I attacked the sideboard again and clinked out all the glasses. A majority of MiL's collection have gone already to charity shops and there are possibly a few out in the shed, their future role as yet unassigned, but in the sideboard there was one heavy glass decanter I'd never seen before and another beautifully engraved with the west front of Westminster Abbey.  And then--who ever drank anything from glasses two inches tall that you can't get your nose into? Apart from medicine? I found five of those, smoky brown thimbles, very 1970s. And two titchy Cristal d'Arques pots that I'm sure were designed for hairgrips and stuff on your dressing table rather than for drinking out of.

I should add that I reached a count of eight before I found a pair among anything that belonged to us. I discarded the cheap, the unmatched and the impractical (the smoky brown thimbles). I was going to chuck the solo brandy balloon too but when I flicked it with a fingernail it sang such a beautiful note that I instantly re-adopted it. Thereafter I also got rid of the glasses that didn't try to sing.

Hot water with vinegar, and a glass-cloth, reduced the remainder to roughly the same variety of clean.

Among other things (as above) I've kept: half-pint highballs,
six vine-etched glasses, 
five tumbler things, 
four Jennings mugs,
three crystals,
two pint pots,
and a shot-glass for Famous Grouse.

The display cabinet is clean. The sideboard, sort of (it's still locked--not all the malt whisky boxes fitted in the cabinet.)

The TV is still outside. Who knows what tomorrow may bring?


Sue Millard's books wander around humour, history and horses. They can be found on her web site,

Her poetry pamphlet "Ash Tree" was published in August 2013 by Prole Books.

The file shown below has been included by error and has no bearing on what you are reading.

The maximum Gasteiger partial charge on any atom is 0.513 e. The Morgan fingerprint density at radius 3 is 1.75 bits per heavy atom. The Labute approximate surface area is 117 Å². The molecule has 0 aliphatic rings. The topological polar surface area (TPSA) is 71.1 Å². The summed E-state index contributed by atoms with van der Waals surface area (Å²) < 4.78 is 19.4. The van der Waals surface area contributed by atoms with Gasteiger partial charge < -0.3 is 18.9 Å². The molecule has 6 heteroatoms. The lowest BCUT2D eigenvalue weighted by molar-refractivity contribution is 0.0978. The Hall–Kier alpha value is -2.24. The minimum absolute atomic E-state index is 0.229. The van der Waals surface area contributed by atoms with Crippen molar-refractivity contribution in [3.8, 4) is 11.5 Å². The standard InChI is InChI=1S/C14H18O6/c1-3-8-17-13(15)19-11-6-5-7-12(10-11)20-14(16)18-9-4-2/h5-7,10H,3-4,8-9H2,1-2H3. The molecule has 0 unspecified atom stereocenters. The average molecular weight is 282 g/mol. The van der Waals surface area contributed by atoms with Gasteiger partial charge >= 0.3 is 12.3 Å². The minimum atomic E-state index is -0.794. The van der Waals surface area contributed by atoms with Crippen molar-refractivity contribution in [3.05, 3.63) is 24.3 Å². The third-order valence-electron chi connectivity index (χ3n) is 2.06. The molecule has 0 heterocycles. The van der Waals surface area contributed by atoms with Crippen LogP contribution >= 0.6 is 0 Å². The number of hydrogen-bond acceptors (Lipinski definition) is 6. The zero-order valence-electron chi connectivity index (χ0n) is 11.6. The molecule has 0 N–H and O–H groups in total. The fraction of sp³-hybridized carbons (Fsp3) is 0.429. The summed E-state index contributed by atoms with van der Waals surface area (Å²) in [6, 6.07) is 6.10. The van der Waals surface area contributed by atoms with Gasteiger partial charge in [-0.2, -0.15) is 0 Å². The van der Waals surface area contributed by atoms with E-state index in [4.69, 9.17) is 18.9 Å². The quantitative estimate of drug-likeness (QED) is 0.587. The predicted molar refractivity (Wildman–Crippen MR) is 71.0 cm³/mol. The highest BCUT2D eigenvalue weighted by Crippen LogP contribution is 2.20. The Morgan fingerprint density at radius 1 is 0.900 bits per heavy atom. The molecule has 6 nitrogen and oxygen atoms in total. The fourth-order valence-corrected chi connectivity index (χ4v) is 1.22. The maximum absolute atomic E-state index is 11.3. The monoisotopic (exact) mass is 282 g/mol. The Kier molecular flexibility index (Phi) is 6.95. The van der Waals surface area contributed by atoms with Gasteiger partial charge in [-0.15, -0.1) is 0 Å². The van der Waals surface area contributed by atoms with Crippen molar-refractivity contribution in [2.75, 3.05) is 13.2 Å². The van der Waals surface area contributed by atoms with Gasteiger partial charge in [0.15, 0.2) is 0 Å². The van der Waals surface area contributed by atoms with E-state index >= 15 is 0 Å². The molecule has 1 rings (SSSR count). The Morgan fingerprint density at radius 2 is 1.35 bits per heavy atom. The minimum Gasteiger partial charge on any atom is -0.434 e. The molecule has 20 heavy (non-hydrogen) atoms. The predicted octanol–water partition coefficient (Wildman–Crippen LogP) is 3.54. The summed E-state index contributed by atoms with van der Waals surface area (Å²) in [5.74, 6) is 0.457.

1 comment:

Jackie Sayle said...

I did the sorting out the booze and the glasses thing a few months ago. Beloved was delighted to find that he had five hitherto forgotten bottles of whiskey. I only put back the glasses I liked or that we had a use for, leaving a couple of thimble-sized ones in the cupboard for those silly people who insist they'll only have 'a small one' when you offer them a drink. (Twenty thimblefuls on, you wonder why they didn't just have a proper-sized glass in the first place.)

I now have a much less cluttered glass-fronted cabinet in the kitchen. Do I have less glasses? No, because it was suggested I should put all the others into one of the wall cupboards in the spare bedroom 'in case of breakages'. So, I now have not one, but two cupboards filled with drinking glasses.

I also cleared out the glass cupboard above the kitchen dresser in which there were enough mugs to supply a works canteen. Where are the mugs I removed? In a cardboard box in the spare bedroom (which is now in danger of becoming as much of a dumping ground as the poor, over-filled attic). Why are they in a box rather than gracing the shelves of the local PDSA shop? My children want to go through them 'at some point' to check I haven't discarded any of their childhood favourites. Is either one going to use a stained, old plastic Postman Pat or Teenaged Mutant Ninja Turtles beaker ever again? I doubt it!